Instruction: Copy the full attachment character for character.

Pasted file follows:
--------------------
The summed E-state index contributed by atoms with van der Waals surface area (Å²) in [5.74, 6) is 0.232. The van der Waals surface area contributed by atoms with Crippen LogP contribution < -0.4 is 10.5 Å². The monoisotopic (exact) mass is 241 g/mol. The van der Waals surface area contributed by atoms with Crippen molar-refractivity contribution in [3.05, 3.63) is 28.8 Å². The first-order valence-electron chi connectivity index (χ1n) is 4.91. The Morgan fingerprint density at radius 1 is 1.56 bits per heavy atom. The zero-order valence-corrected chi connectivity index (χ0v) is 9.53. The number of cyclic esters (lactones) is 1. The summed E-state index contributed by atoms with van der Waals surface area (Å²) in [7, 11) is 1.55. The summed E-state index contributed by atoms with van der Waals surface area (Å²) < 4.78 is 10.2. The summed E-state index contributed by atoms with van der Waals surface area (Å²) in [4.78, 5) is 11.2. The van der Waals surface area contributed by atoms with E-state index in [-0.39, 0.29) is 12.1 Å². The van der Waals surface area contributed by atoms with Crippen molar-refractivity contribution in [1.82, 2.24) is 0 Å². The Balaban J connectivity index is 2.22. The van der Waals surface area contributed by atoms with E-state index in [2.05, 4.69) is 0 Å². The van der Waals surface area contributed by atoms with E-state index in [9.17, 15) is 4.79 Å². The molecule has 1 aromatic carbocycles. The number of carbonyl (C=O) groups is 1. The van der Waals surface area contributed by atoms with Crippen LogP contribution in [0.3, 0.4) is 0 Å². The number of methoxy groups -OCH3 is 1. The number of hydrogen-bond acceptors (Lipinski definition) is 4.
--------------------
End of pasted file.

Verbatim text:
The summed E-state index contributed by atoms with van der Waals surface area (Å²) in [5.74, 6) is 0.232. The van der Waals surface area contributed by atoms with Crippen LogP contribution < -0.4 is 10.5 Å². The monoisotopic (exact) mass is 241 g/mol. The van der Waals surface area contributed by atoms with Crippen molar-refractivity contribution in [3.05, 3.63) is 28.8 Å². The first-order valence-electron chi connectivity index (χ1n) is 4.91. The Morgan fingerprint density at radius 1 is 1.56 bits per heavy atom. The zero-order valence-corrected chi connectivity index (χ0v) is 9.53. The number of cyclic esters (lactones) is 1. The summed E-state index contributed by atoms with van der Waals surface area (Å²) in [7, 11) is 1.55. The summed E-state index contributed by atoms with van der Waals surface area (Å²) < 4.78 is 10.2. The summed E-state index contributed by atoms with van der Waals surface area (Å²) in [4.78, 5) is 11.2. The van der Waals surface area contributed by atoms with E-state index in [-0.39, 0.29) is 12.1 Å². The van der Waals surface area contributed by atoms with Crippen molar-refractivity contribution in [1.82, 2.24) is 0 Å². The Balaban J connectivity index is 2.22. The van der Waals surface area contributed by atoms with E-state index in [2.05, 4.69) is 0 Å². The van der Waals surface area contributed by atoms with E-state index in [9.17, 15) is 4.79 Å². The molecule has 1 aromatic carbocycles. The number of carbonyl (C=O) groups is 1. The van der Waals surface area contributed by atoms with Crippen LogP contribution in [0.3, 0.4) is 0 Å². The number of methoxy groups -OCH3 is 1. The number of hydrogen-bond acceptors (Lipinski definition) is 4.